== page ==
James Boswell died in 1795 believing he had touched and kissed a cache of Shakespeare's original letters and papers discovered by a Mr. Ireland. His friend, Edmond Malone, publicly exposed the lot as a forgery just a year later.
Abraham GronoviusBorn Jun 24, 1695 in Leyden
Died Aug 10, 1775
Son of Jacob Gronovius and Anna van Vredenburch. Grandson of Johannes Fredericus Gronovius (1611-1671), Professor of Classical Philology at Leyden. Brother of Johan Frederik Gronovius. In 1720 he married Dorothea Wijnanda van Asch van Wijck, with whom he had at least seven children, although few of them appears to have survived childhood.
Gronovius was librarian at the University Library in Leyden from 1741 until his death in 1775, and earned some fame in his own time as a classical scholar. He edited several classical Latin and Greek texts. His most famous work was a new edition of Marcus Junianus Justinus (3rd cent.).1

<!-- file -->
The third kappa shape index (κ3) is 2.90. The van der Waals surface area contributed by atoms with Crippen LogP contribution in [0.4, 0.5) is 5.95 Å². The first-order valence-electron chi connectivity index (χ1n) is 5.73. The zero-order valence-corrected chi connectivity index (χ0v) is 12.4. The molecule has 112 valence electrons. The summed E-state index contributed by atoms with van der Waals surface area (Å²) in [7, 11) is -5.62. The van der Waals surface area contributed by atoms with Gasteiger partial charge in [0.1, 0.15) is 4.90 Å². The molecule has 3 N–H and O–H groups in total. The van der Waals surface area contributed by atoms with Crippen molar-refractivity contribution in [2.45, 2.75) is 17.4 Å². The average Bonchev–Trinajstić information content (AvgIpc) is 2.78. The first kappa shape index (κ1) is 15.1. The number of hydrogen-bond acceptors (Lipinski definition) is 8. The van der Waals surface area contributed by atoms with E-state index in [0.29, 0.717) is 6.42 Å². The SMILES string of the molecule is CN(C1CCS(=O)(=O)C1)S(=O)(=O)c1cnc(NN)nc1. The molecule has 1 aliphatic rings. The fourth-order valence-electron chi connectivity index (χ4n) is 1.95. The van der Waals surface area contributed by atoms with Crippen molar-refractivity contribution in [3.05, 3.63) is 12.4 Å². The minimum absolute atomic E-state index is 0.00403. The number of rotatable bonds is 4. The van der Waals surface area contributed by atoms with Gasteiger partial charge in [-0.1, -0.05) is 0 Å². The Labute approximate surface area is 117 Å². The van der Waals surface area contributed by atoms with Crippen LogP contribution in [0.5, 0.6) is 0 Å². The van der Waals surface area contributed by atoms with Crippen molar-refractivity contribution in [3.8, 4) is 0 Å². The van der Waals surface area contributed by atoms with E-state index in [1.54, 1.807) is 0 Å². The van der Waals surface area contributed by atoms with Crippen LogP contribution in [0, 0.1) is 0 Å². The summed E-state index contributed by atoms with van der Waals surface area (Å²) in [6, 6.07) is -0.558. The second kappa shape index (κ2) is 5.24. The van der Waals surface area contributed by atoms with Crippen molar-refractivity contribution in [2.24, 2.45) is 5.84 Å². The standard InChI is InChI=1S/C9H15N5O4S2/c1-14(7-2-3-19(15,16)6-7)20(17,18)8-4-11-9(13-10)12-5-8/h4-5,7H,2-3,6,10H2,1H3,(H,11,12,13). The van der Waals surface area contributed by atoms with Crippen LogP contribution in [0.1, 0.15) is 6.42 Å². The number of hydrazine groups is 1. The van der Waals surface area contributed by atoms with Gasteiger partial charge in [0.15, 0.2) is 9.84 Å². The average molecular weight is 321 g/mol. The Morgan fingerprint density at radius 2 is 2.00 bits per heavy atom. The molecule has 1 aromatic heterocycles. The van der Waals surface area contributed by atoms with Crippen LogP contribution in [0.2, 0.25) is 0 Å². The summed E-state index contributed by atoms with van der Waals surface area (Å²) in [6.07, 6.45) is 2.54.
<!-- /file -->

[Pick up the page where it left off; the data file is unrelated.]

- 1. Just over half a century later, the Danish scholar B. G. Niebuhr said in his famous lectures on ancient history that "Of all the scholars that have been occupied with Justin, scarcely one deserves honourable mention, with the exception of James Bongarsius, a French Protestant, whose library still exists at Berne. He was a clever man, and a distinguished commentator. Most of the others are quite incompetent; and the last, Abraham Gronovius, is the most incompetent of all. Yet his edition is the only one, that can in some measure be recommended, because it contains a good collection of the various readings."(See Lectures on Ancient History, vol. 1 published in 1852)
Life with Boswell:
Gronovius was an old friend of Boswell's father, since the latter's student days at Leyden. So, with an introduction from his father, Boswell visited Gronovius at Leyden on August 12, 1763. He was warmly received and returned to see him on December 20, when he "passed an hour with him, quite Dutch, commentaric, and comfortable". They met again a few times in early January, 1764 as well as in the spring.
Shortly before Boswell left Holland for good, on June 6, 1764, he again visited "Gronovius in his garden. I owned to him my melancholy. He bid me conceal it, and be always busy or amused. We passed this our last evening with much satisfaction. I took a hearty leave of him". A few days later Boswell had delivered to Gronovius 45 bottles of Port, for which he received a very warm letter of thanks.
Some Gronovius editions of classical texts are sometimes available via online used book stores.